There are important lessons to be learned from Mosca et al.’s report of the 2012 survey. First, we must celebrate the increase in awareness of the number one cause of death for women living in the United States and the rise in those who would make an emergency call for themselves, although more would call for others. We must also note differences in responses by age group that may help in crafting messages to different decades. In addition, this survey shows a significant burden of risk factors that were self-reported. Hence, an appropriate population of women responded to the survey. One could speculate that there are many more of these women who may be unaware of their own risk factors, such as blood pressure levels or serum cholesterol.
In contrast, however, we must be deeply concerned at the persistent race and ethnic gap in spite of large efforts, in particular, to deliver messages in Spanish to the Hispanic community. Why are we not reaching the Black and Hispanic women? The American Heart Association and its partners in this effort must carefully evaluate the power of this report and engage fully in public health programs that are delivered in a culturally and racially sensitive manner. Hispanics must be reached acknowledging differences in cultures by country of origin or ancestry. Programs must also be constructed with variety of approaches understanding the aspects that are important for women of different ages and race. The women represented in this survey with high penetration of risk factors are precisely those that can be shepherded into prevention and change in life-style. We may be only skimming the top of a very deep glacier that will continue to manifest itself for many years to come. Getting these numbers, is certainly a valiant continued effort that checks on our progress. Happy 10th Birthday to Go Red! We have traveled some distance. There are still many miles to go…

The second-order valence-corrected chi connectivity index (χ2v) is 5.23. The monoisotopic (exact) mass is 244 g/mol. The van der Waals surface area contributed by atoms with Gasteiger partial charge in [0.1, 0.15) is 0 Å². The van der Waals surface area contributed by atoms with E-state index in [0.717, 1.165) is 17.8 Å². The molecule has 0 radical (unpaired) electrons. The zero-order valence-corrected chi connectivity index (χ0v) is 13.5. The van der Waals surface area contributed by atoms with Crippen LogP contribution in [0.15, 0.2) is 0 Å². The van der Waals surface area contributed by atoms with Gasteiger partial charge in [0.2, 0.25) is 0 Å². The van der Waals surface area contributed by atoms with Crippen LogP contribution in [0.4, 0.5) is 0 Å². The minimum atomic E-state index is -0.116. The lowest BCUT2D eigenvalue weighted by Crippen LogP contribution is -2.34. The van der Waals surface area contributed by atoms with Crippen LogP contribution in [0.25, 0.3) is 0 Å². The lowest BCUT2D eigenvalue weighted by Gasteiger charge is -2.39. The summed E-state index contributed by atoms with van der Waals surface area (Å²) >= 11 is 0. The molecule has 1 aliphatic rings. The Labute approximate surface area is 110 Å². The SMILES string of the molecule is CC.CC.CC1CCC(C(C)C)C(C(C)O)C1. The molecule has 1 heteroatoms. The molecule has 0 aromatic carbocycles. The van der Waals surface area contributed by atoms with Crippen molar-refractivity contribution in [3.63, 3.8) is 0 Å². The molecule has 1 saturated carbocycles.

-- The opinions expressed in this commentary are not necessarily those of the editors or of the American Heart Association --